Mountain climbing is not my favorite activity, however, this event is bigger than my fear.
I got a last minute invite to take part in Tripkada’s First Hundred Mountain clean up last weekend and went for it. On Sunday, I was ought to climb Mt. Romelo with trip organizers who call themselves Team Stanger Danger together with other travelers who booked through Tripkada. Our group was a mix of newbies and adventurous young travelers who wanted to make a difference while enjoying nature.
Mt. Romelo is in Siniloan, Laguna, part of the Sierra Madre mountain range. The mountain is three hundred meters above sea level and considered a minor climb, around two to three hours to reach the summit. And it has two out of nine difficulty rating. With first class trail which, features rain forest and waterfalls. Mt. Romelo is popular to travelers and alike, which has its pros and cons.
Like most destinations, once it started to get traction, it boosts local tourism and livelihood which are good. But then the cons. First, locals would only depend on tourism related income instead of other industry not to mention the possibility of extortion. Plus overcrowding with both tourists and vendors which leads to trash, trash and more trash. Let’s admit that not all visitors are responsible enough to clean their own space while climbing or camping.
Now, through the simultaneous mountain clean-up event by Tripkada, we helped in keeping Mt. Romelo clean. Though from the jump off all the way to the summit the trail was clean. Hooray! There were occasional piles of garbage yet the owners of the sari-sari stores clean them up. But the campsite was a different story. Also, the trek to and from the different waterfalls we went to, namely, Buruwisan, Lanzones and Batya-batya Falls.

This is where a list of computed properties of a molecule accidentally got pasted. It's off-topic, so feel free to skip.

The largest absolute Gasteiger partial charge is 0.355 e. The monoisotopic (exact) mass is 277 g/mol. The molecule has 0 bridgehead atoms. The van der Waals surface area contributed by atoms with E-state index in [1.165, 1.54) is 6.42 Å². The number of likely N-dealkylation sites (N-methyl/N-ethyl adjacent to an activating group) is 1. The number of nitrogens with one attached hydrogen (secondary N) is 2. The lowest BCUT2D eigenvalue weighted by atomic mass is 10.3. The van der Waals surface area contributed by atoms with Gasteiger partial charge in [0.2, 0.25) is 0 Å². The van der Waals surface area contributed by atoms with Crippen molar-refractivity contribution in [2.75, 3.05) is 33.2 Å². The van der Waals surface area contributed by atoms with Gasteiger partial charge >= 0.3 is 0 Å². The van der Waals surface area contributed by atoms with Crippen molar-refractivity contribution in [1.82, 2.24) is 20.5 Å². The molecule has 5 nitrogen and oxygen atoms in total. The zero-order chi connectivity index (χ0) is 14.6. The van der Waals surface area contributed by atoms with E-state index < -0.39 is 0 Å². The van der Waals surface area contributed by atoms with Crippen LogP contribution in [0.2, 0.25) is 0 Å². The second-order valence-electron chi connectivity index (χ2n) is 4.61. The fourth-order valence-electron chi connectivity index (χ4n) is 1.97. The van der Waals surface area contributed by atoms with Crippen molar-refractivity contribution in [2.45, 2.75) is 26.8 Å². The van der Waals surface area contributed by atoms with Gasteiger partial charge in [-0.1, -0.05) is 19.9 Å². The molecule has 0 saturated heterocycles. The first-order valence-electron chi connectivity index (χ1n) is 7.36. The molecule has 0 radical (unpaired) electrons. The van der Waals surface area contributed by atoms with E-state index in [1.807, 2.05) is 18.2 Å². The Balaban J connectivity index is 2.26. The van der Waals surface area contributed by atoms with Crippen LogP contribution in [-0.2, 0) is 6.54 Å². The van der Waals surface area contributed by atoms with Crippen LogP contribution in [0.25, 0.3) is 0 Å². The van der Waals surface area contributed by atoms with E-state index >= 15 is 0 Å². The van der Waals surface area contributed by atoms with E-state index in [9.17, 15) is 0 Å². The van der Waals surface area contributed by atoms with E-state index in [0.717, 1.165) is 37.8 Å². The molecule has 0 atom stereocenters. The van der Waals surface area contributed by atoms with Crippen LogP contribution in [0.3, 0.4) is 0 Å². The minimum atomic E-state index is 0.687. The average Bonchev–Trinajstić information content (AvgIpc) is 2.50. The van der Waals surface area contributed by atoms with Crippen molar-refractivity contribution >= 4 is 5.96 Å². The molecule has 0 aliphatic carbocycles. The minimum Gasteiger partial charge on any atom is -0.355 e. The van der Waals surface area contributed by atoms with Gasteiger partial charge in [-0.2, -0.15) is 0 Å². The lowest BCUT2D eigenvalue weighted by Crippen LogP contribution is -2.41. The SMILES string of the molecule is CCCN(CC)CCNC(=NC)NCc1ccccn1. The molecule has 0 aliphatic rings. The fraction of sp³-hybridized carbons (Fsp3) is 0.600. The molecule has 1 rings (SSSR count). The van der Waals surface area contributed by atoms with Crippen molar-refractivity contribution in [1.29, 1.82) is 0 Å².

Since these are the places where travelers can chill and camp, sadly, littering was highly practiced there. So inline with our purpose in this event, we collected a total of eight kilos of garbage. They were empty plastic bottles, tissues, cigarette butts and empty brandy bottles. Other travelers, noticed what we were doing so they started cleaning their spots too! Which was good it meant we influenced them to the path of sustainable and responsible traveling. The garbage we collected were disposed properly with the help of our guide, Kuya Rey.
As I conquer my fear of heights one climb at a time, I was really grateful to be part of this event more so with the group that I was with during the said event. What made it more sustainable was the camera I got to try, which was made out of paper! Yes, you read it right, a camera made out of paper. I am a self confessed shutterbug and testing out Paper Shoot during the climb was very interesting! And just so you know, these photos were taken using a paper cam! ‘Til the next climb!